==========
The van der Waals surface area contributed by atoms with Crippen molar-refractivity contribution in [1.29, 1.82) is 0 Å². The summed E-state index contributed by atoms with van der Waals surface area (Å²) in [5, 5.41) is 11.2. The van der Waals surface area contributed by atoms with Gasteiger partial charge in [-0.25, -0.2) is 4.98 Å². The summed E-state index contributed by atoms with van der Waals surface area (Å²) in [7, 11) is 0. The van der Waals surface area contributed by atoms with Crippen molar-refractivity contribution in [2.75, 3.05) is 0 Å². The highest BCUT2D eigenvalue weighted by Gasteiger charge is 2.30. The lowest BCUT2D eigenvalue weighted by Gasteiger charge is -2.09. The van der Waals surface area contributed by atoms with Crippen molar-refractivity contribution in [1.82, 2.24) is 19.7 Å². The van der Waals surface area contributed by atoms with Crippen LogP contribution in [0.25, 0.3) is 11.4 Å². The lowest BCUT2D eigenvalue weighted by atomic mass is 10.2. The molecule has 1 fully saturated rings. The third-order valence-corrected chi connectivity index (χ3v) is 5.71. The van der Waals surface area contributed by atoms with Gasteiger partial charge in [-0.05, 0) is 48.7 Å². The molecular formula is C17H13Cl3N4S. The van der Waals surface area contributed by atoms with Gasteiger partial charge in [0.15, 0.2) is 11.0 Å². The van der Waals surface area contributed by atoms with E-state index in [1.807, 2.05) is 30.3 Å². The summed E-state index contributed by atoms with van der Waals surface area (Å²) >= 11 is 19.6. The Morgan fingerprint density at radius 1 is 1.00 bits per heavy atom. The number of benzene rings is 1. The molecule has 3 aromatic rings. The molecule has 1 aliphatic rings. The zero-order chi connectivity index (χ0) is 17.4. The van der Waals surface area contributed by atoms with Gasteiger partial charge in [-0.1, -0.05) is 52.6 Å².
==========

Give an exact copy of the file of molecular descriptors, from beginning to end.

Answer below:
The van der Waals surface area contributed by atoms with Crippen molar-refractivity contribution in [1.29, 1.82) is 0 Å². The summed E-state index contributed by atoms with van der Waals surface area (Å²) in [5, 5.41) is 11.2. The van der Waals surface area contributed by atoms with Gasteiger partial charge in [-0.25, -0.2) is 4.98 Å². The summed E-state index contributed by atoms with van der Waals surface area (Å²) in [7, 11) is 0. The van der Waals surface area contributed by atoms with Crippen molar-refractivity contribution in [2.75, 3.05) is 0 Å². The highest BCUT2D eigenvalue weighted by Gasteiger charge is 2.30. The lowest BCUT2D eigenvalue weighted by Gasteiger charge is -2.09. The van der Waals surface area contributed by atoms with Crippen molar-refractivity contribution in [1.82, 2.24) is 19.7 Å². The van der Waals surface area contributed by atoms with Crippen LogP contribution in [0.25, 0.3) is 11.4 Å². The lowest BCUT2D eigenvalue weighted by atomic mass is 10.2. The molecule has 1 fully saturated rings. The third-order valence-corrected chi connectivity index (χ3v) is 5.71. The van der Waals surface area contributed by atoms with Gasteiger partial charge in [-0.05, 0) is 48.7 Å². The molecular formula is C17H13Cl3N4S. The van der Waals surface area contributed by atoms with Gasteiger partial charge in [0.15, 0.2) is 11.0 Å². The van der Waals surface area contributed by atoms with E-state index in [1.807, 2.05) is 30.3 Å². The summed E-state index contributed by atoms with van der Waals surface area (Å²) >= 11 is 19.6. The Morgan fingerprint density at radius 1 is 1.00 bits per heavy atom. The number of benzene rings is 1. The molecule has 3 aromatic rings. The molecule has 1 aliphatic rings. The zero-order chi connectivity index (χ0) is 17.4. The van der Waals surface area contributed by atoms with Gasteiger partial charge in [-0.1, -0.05) is 52.6 Å².